(upper left) Extracted flood mask using a long time series of optical EO images (Landsat 8, 01/2016-09/2016). (right) Analysis of a single flood event in Oct./Nov. 2015. In addition to an extraction of the flood extent, a cloud mask was extracted from the semantically enriched database to support flood mask interpretation (from Sudmanns et al., 2017, modified)
(upper left) Extracted flood mask using a long time series of optical EO images (Landsat 8, 01/2016-09/2016). (right) Analysis of a single flood event in Oct./Nov. 2015. In addition to an extraction of the flood extent, a cloud mask was extracted from the semantically enriched database to support flood mask interpretation (from Sudmanns et al., 2017, modified)
(upper left) Extracted flood mask using a long time series of optical EO images (Landsat 8, 01/2016-09/2016). (right) Analysis of a single flood event in Oct./Nov. 2015. In addition to an extraction of the flood extent, a cloud mask was extracted from the semantically enriched database to support flood mask interpretation (from Sudmanns et al., 2017, modified)
(upper left) Extracted flood mask using a long time series of optical EO images (Landsat 8, 01/2016-09/2016). (right) Analysis of a single flood event in Oct./Nov. 2015. In addition to an extraction of the flood extent, a cloud mask was extracted from the semantically enriched database to support flood mask interpretation (from Sudmanns et al., 2017, modified)

Use cases of semantic spatio-temporal queries within the Big EO data bases through the GUI are limitless, due to the generic semantic enrichment of the underlying EO data. Examples already accomplished using Sentinel-2 and Landsat data include:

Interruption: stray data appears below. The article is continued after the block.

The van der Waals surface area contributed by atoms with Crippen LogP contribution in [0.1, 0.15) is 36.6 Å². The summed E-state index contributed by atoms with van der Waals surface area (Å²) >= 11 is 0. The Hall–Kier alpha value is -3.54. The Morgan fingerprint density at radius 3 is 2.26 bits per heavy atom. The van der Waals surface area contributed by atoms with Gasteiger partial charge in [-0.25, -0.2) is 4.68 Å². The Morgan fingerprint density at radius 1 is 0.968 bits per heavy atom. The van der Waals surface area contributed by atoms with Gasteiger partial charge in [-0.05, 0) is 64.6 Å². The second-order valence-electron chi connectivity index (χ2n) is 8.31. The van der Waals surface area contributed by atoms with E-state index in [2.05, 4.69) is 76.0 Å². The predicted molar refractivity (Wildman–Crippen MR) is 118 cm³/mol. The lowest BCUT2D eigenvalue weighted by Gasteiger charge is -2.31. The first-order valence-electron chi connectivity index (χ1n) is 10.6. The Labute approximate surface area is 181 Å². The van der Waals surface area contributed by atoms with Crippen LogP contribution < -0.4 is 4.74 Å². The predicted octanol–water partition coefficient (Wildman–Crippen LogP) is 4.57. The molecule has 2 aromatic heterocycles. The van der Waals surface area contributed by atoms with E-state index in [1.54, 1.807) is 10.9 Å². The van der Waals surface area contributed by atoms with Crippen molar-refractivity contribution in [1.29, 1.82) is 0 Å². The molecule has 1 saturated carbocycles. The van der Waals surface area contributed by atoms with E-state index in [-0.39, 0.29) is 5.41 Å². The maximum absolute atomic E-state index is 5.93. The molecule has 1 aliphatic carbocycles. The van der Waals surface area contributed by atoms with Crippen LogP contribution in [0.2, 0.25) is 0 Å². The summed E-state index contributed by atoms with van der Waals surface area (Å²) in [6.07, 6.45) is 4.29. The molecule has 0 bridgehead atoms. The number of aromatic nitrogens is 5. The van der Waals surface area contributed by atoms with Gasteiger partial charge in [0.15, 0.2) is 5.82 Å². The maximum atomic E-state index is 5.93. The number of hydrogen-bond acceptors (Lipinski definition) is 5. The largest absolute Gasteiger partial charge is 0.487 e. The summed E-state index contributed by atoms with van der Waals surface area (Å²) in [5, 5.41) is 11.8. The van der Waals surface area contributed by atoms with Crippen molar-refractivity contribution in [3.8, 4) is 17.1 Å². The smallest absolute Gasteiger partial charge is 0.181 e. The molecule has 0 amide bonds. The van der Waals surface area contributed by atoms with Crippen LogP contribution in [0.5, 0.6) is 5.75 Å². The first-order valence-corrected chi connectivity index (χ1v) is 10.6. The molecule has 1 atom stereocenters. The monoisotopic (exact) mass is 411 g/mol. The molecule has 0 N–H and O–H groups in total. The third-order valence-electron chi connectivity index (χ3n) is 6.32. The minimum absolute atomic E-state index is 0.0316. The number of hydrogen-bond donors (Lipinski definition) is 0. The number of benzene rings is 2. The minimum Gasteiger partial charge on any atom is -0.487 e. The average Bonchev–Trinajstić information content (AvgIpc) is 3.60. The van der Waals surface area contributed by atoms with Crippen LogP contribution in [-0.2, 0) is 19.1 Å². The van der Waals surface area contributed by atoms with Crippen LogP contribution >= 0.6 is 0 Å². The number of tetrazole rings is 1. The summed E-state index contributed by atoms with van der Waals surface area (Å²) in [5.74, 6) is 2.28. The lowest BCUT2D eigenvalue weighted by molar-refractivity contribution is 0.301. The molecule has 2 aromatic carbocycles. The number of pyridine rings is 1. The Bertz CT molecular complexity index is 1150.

• Land cover change detection through time
  • Cloud-free semantic content based image retrieval for user defined AOIs
  • Extraction of higher-level land cover classes based on shape descriptors (e.g. Lake and River) and/or multi-temporal analysis (e.g. agricultural area)
  • Flood extent mapping and aggregation through time (flood risk analysis)

This system contributes to the big data paradigm to ‘bring the user to the data and not the data to the user’, and to the ability of users to retrieve valuable information otherwise hidden in big EO data archives.

Read more:

Tiede, D., Baraldi, A., Sudmanns, M., Belgiu, M., Lang, S., 2017. Architecture and Prototypical Implementation of a Semantic Querying System for Big Earth Observation Image Bases. Eur. J. Remote Sens. 50, 452–463. http://www.tandfonline.com/doi/full/10.1080/22797254.2017.1357432

Sudmanns, M., Tiede, D., Wendt, L., Baraldi, A., 2017. Automatic Ex-post Flood Assessment Using Long Time Series of Optical Earth Observation Images. GI-Forum J. Geogr. Inf. Sci. 1, 217–227. doi:10.1553/giscience2017

 

Dirk Tiede

About the author:

Dirk Tiede, PhD, is Assistant Professor at the Department of Geoinformatics - Z_GIS, University of Salzburg, Austria, where he is co-leading the research group on object-based image analysis (OBIA). He is involved in a range of national and EU-funded research projects, specialized in image analysis, process automation for Big EO data, object-based information extraction and multi-source data integration. www.zgis.at .